Exercising First Amendment rights not un-American

Freedom of speech.

Without those three words, this marvel of human ingenuity and sacrifice called the United States of America vanishes. Without that clause in the First Amendment, we lose this war and, retroactively, every war Americans ever fought. Without the freedom of speech, we lose all these things and more because that freedom is intrinsically tied to so many others – freedom of thought, expression and belief, to name a few.

Yet lately, many have paradoxically attacked this right in the name of patriotism. From both sides of the political spectrum, citizens have exercised their right to speak in an attempt to take that same right from others.

On one hand, some supporters of recent U.S. actions have berated anti-war protesters and critics of American foreign policy.

Last month, City University of New York professors held a forum during which they tried to look into the reasons behind the Sept. 11 attacks. Immediately, university administrators, students and community members denounced their tactics. New York Post columnist Andrea Peyser called it a “two-hour, hard-core America-bashing festival.” She quoted CUNY trustee Jeffrey Wiesenfeld, who called their actions “seditious.” Whether the professors’ intent was to “bash” the United States is debatable, but Peyser’s comment illustrates a disturbing trend toward equating any thoughtful investigation into the attacks as justification of the hijackers’ actions.

But professors speaking their minds is not sedition. There was no rebellion, no call to arms. They didn’t try to incite an uprising to overthrow the government. They spoke. That they spoke against U.S. policy is beside the point. The First Amendment makes the United States unique in that it renders all speech – short of incitements to riot or overthrow the government – a patriotic act, even if the idea being expressed contrasts the government’s actions. Calling peaceful speech “seditious” because it is disagreeable is like calling a vote against an incumbent politician “insurrection.”

Editorial decisions made by The Minnesota Daily drew similar criticism. Scott Laderman’s column “Make no mistake: America far from innocent” (Sept. 20) touched off a wave of letters to the editor, Laderman and others at the Daily. His column criticized U.S. foreign policy, prompting many to assume – falsely – that both he and the Daily condoned the Sept. 11 attacks. Several letters lambasted the Daily for being unpatriotic while at the same time urging Laderman be fired for exercising his First Amendment rights. Again, the arguments presented in the column were less important than the column itself. If the framers of the Constitution viewed anti-government sentiment as destructive or wrong, there would never have been a Revolutionary War.

Freedom of speech is also under attack from the left flank. Some who fear offending people or deviating from political correctness have stepped up their efforts to silence their opposition. And it isn’t only for war-related issues. St. Cloud State University administrators ordered the campus newspaper, the University Chronicle, not to refer to University of North Dakota sports teams by their nickname, the Fighting Sioux. UND’s nickname has come under fire because many people find it offensive and derogatory. Despite this, university administrators stepped out of line by trying to dictate a newspaper’s content based on the fear of offending people.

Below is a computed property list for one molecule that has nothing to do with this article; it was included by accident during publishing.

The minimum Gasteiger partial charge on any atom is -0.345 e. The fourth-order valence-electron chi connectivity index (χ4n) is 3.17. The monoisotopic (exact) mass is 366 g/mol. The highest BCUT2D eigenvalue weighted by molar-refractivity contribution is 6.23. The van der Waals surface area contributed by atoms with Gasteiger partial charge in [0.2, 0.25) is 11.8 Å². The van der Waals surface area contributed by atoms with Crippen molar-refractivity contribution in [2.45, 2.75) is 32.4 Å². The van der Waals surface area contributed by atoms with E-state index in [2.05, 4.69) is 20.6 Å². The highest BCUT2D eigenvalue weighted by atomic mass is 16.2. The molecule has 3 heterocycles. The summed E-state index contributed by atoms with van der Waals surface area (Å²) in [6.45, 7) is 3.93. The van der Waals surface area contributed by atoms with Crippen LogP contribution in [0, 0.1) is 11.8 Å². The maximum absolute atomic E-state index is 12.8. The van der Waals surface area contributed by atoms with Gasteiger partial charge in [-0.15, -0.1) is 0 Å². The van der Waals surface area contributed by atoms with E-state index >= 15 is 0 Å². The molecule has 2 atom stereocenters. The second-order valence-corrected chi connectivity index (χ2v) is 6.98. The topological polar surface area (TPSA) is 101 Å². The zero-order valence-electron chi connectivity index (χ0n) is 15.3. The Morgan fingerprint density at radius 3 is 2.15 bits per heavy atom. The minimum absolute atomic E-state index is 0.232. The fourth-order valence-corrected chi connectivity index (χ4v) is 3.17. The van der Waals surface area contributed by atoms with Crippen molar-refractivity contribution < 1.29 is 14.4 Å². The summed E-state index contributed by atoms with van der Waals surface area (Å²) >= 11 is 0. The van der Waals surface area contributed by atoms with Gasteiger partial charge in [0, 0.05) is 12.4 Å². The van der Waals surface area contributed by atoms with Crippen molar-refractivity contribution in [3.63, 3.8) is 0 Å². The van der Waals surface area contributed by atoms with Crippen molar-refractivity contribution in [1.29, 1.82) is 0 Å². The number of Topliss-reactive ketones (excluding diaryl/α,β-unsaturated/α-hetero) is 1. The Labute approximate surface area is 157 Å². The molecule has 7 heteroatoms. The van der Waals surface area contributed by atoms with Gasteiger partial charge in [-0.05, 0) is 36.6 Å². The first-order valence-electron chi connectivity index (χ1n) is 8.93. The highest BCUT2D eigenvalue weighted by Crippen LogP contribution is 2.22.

Last week, two editorial cartoons by The Minnesota Daily cartoonist Pete Wagner elicited a similar response. Some called on the Daily to fire Wagner because they said his Oct. 25 and Oct. 30 cartoons could be misconstrued as an indictment of all Arab-Americans. Several readers called Wagner and other Daily editors racists and bigots, accusing them of propagating anti-American principles. One letter stated the cartoons “are not conducive to creating diversity on our campus.”

But the University is not supposed to “create” diversity, nor is any institution that hopes to prosper. You can no more successfully create diversity than you can “create” an ecosystem. The guiding principle, then, should be allowing diversity. The cartoons were not racist. They did not stigmatize Arab-Americans or Arabs in general. They did, however, point out that U.S. media coverage of public reaction in the Arab world painted a picture of a region nearly devoid of outspoken opponents of Osama bin Laden. Had Wagner ignored this, the perception would still be there, right or wrong. Not drawing attention to a topic simply because doing so might offend someone does a disservice to the community as a whole. And that goes for individuals as well as media outlets.

Freedom, as has been stated numerous times, is not an easy burden to bear. And freedom of speech presents perhaps the greatest challenge because of its broad application. The right does not apply to one mindset, one side of an issue or one collection of ideals. It spans them all, no matter how intelligent or ignorant they might be. In the United States, the most offensive and most pacifying ideas are allowed to be expressed side by side. If you don’t like what you hear, don’t listen. Or better yet, disagree as vigorously as your beliefs warrant. But keep in mind and respect the principles that allow you to do so.

Silence, as Audre Lorde said, will not protect you.